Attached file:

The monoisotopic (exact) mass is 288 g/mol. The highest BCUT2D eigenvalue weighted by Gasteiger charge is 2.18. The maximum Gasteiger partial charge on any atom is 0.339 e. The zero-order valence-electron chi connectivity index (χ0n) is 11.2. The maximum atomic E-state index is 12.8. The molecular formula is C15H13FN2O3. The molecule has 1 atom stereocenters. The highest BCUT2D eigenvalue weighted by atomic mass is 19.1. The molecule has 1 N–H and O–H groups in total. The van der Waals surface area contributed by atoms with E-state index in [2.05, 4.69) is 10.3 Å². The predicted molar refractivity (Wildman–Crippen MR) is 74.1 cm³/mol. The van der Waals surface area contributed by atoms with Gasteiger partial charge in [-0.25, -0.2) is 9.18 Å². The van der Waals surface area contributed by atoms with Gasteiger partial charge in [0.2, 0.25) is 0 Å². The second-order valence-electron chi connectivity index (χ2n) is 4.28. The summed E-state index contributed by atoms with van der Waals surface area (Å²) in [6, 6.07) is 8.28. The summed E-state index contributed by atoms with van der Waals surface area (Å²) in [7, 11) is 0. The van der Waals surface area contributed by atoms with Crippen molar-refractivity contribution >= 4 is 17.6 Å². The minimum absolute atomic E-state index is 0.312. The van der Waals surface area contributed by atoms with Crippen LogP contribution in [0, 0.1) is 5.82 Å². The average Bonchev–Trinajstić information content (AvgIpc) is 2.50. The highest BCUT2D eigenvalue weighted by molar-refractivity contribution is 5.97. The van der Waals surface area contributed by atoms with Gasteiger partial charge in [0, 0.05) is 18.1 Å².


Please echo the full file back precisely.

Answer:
The monoisotopic (exact) mass is 288 g/mol. The highest BCUT2D eigenvalue weighted by Gasteiger charge is 2.18. The maximum Gasteiger partial charge on any atom is 0.339 e. The zero-order valence-electron chi connectivity index (χ0n) is 11.2. The maximum atomic E-state index is 12.8. The molecular formula is C15H13FN2O3. The molecule has 1 atom stereocenters. The highest BCUT2D eigenvalue weighted by atomic mass is 19.1. The molecule has 1 N–H and O–H groups in total. The van der Waals surface area contributed by atoms with E-state index in [2.05, 4.69) is 10.3 Å². The predicted molar refractivity (Wildman–Crippen MR) is 74.1 cm³/mol. The van der Waals surface area contributed by atoms with Gasteiger partial charge in [-0.25, -0.2) is 9.18 Å². The van der Waals surface area contributed by atoms with Gasteiger partial charge in [0.2, 0.25) is 0 Å². The second-order valence-electron chi connectivity index (χ2n) is 4.28. The summed E-state index contributed by atoms with van der Waals surface area (Å²) in [6, 6.07) is 8.28. The summed E-state index contributed by atoms with van der Waals surface area (Å²) in [7, 11) is 0. The van der Waals surface area contributed by atoms with Crippen molar-refractivity contribution >= 4 is 17.6 Å². The minimum absolute atomic E-state index is 0.312. The van der Waals surface area contributed by atoms with Crippen LogP contribution in [0, 0.1) is 5.82 Å². The average Bonchev–Trinajstić information content (AvgIpc) is 2.50. The highest BCUT2D eigenvalue weighted by molar-refractivity contribution is 5.97. The van der Waals surface area contributed by atoms with Gasteiger partial charge in [0, 0.05) is 18.1 Å².